A resolution of a financial institution failure driven by a cybersecurity “incident” would present unique operational, confidence and other challenges that regulators are not necessarily equipped to handle, the head of the federal insurer of bank deposits indicated Monday.
In a speech to the Cross Border Resolution & Regulation Colloquium of the Institute of International Finance (IFF)-Bank Policy Institute (BPI) in London, Federal Deposit Insurance Corp. (FDIC) Chairman Jelena McWilliams said her agency’s “resolution toolkit” is well-suited to handle financial impairments, “but might not be as useful when dealing with the underlying operational issues that a cyber incident might cause,” she said. “Work in this area is critical and ongoing.”
McWilliams told the group that the FDIC is assessing challenges presented by cybersecurity incidents, including:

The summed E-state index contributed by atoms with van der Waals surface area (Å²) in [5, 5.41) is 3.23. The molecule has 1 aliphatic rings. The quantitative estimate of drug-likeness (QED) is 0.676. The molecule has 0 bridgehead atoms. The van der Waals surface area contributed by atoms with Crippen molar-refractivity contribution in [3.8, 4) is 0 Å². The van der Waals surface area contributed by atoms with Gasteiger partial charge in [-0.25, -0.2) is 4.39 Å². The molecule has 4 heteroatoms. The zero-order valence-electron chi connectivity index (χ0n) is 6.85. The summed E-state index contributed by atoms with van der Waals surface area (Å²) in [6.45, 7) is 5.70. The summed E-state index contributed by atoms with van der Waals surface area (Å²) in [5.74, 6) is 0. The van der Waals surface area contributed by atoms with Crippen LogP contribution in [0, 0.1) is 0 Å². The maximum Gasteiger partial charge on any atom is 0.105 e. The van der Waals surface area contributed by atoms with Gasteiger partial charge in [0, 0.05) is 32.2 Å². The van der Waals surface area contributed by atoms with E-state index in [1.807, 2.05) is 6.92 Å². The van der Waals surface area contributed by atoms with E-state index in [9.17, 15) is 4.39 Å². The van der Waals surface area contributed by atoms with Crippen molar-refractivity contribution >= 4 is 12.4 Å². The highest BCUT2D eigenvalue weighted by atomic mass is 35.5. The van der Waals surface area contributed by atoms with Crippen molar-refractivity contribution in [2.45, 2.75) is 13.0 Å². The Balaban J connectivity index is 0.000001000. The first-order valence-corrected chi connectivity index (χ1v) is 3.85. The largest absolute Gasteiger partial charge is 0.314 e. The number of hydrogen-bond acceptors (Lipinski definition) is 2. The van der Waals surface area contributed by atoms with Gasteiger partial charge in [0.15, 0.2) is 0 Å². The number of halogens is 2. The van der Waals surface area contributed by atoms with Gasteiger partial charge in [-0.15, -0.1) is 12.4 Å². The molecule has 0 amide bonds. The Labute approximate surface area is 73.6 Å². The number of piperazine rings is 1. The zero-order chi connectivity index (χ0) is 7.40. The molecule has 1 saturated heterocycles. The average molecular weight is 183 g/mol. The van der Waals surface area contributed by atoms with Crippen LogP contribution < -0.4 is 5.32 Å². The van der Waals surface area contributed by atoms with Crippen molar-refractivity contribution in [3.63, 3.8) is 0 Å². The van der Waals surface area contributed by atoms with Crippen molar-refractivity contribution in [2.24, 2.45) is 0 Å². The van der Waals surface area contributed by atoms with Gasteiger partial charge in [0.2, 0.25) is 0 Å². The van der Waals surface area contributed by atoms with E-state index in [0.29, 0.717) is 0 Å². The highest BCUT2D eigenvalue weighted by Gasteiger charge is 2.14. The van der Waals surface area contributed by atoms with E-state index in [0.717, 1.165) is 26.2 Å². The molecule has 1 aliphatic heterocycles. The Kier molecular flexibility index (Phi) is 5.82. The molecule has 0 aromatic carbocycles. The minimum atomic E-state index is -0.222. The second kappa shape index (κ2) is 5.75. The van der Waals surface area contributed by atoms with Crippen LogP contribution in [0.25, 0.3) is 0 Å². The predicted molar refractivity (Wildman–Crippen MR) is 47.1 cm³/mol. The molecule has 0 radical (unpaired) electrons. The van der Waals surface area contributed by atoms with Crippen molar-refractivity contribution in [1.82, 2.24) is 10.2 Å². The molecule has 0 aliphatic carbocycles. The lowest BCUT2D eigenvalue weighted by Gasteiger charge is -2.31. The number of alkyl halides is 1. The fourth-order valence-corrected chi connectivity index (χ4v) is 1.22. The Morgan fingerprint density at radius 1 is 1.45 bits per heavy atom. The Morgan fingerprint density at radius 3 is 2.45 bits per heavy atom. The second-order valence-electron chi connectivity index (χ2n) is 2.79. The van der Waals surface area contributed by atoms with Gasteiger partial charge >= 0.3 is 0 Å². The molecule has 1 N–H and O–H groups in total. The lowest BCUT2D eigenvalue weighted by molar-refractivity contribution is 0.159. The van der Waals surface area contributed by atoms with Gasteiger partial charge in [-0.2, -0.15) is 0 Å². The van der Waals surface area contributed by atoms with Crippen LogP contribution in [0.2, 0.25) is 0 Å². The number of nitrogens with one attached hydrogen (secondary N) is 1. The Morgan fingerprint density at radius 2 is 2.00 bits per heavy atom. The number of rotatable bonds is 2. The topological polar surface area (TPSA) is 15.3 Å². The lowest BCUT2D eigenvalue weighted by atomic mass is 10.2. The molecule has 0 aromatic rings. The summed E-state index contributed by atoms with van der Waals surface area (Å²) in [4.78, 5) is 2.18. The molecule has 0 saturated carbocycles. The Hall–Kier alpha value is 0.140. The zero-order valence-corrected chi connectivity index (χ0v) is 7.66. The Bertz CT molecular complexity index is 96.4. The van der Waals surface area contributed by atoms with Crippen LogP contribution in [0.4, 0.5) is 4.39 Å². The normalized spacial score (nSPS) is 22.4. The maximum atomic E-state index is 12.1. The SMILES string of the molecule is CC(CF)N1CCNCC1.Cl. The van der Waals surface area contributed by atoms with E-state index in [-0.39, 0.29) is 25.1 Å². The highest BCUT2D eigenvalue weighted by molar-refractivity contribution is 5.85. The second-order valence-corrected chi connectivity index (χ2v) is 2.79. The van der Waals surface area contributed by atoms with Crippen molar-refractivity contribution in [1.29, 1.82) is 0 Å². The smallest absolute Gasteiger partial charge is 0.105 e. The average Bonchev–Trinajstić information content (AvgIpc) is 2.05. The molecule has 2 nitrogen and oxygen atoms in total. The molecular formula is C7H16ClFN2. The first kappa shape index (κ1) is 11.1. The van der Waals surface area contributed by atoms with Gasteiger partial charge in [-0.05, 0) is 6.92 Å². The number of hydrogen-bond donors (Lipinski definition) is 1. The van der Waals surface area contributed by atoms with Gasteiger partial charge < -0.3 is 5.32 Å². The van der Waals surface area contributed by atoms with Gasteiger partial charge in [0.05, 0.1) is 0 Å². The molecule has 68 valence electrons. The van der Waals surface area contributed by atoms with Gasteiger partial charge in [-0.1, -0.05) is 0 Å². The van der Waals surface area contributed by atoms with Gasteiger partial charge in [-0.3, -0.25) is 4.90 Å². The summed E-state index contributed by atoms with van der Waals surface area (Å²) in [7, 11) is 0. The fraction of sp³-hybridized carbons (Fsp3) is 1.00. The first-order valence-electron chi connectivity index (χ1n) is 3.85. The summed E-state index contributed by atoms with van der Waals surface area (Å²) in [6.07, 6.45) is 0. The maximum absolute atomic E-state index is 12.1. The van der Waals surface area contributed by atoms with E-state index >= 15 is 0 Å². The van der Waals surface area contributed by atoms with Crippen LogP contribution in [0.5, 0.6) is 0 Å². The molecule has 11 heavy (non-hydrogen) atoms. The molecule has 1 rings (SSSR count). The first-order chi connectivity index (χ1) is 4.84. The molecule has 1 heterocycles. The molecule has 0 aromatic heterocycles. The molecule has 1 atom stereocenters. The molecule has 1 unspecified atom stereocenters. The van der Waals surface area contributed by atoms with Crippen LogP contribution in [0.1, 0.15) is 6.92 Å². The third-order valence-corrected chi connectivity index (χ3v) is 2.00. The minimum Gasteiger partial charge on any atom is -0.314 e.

- potential abruptness of a disruption, and resulting compression of ordinary recovery and resolution planning timelines;
- uncertainties regarding the severity of impact, and prospects and timing for restoration of systems or data after a cyber incident;
- reliability and accessibility of information ordinarily relied upon to conduct a resolution.
“A resolution driven by a cyber incident likely would be distinct from the historical experience of the FDIC in resolving banks in a number of ways,” McWilliams said, “and would present unique operational, market confidence, and other challenges that we are considering currently.”